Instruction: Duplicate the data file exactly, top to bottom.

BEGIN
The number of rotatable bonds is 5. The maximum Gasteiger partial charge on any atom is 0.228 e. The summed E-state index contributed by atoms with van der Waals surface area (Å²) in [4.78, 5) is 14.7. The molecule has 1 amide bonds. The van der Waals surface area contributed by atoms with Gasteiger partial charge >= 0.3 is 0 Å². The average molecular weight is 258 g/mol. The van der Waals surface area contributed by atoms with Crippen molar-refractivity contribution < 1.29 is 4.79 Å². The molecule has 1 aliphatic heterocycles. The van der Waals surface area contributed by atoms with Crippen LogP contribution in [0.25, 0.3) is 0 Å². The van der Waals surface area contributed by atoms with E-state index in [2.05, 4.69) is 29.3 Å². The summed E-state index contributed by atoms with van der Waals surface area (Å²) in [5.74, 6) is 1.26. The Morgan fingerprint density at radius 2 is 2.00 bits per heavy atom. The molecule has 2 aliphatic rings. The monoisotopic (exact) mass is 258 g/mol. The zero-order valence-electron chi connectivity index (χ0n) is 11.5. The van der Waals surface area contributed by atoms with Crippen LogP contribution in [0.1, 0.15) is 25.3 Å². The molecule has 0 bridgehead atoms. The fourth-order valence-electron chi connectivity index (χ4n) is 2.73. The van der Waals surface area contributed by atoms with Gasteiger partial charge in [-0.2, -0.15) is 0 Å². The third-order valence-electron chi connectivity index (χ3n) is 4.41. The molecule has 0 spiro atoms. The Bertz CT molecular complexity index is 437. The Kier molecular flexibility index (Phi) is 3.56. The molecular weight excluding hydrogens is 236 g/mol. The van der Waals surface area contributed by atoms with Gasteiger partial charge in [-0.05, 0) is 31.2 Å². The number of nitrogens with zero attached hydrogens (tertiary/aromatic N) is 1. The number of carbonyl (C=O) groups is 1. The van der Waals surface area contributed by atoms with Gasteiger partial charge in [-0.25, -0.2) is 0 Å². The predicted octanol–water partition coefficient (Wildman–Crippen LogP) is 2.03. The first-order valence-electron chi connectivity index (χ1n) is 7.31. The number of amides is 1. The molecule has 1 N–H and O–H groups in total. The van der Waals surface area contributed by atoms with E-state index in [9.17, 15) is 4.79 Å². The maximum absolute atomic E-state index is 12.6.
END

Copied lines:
The number of rotatable bonds is 5. The maximum Gasteiger partial charge on any atom is 0.228 e. The summed E-state index contributed by atoms with van der Waals surface area (Å²) in [4.78, 5) is 14.7. The molecule has 1 amide bonds. The van der Waals surface area contributed by atoms with Gasteiger partial charge >= 0.3 is 0 Å². The average molecular weight is 258 g/mol. The van der Waals surface area contributed by atoms with Crippen molar-refractivity contribution < 1.29 is 4.79 Å². The molecule has 1 aliphatic heterocycles. The van der Waals surface area contributed by atoms with Crippen LogP contribution in [0.25, 0.3) is 0 Å². The van der Waals surface area contributed by atoms with E-state index in [2.05, 4.69) is 29.3 Å². The summed E-state index contributed by atoms with van der Waals surface area (Å²) in [5.74, 6) is 1.26. The Morgan fingerprint density at radius 2 is 2.00 bits per heavy atom. The molecule has 2 aliphatic rings. The monoisotopic (exact) mass is 258 g/mol. The zero-order valence-electron chi connectivity index (χ0n) is 11.5. The van der Waals surface area contributed by atoms with Crippen LogP contribution in [0.1, 0.15) is 25.3 Å². The molecule has 0 bridgehead atoms. The fourth-order valence-electron chi connectivity index (χ4n) is 2.73. The van der Waals surface area contributed by atoms with Gasteiger partial charge in [-0.2, -0.15) is 0 Å². The third-order valence-electron chi connectivity index (χ3n) is 4.41. The molecule has 0 spiro atoms. The Bertz CT molecular complexity index is 437. The Kier molecular flexibility index (Phi) is 3.56. The molecular weight excluding hydrogens is 236 g/mol. The van der Waals surface area contributed by atoms with Gasteiger partial charge in [-0.05, 0) is 31.2 Å². The number of nitrogens with zero attached hydrogens (tertiary/aromatic N) is 1. The number of carbonyl (C=O) groups is 1. The van der Waals surface area contributed by atoms with Gasteiger partial charge in [-0.25, -0.2) is 0 Å². The predicted octanol–water partition coefficient (Wildman–Crippen LogP) is 2.03. The first-order valence-electron chi connectivity index (χ1n) is 7.31. The number of amides is 1. The molecule has 1 N–H and O–H groups in total. The van der Waals surface area contributed by atoms with E-state index in [9.17, 15) is 4.79 Å². The maximum absolute atomic E-state index is 12.6.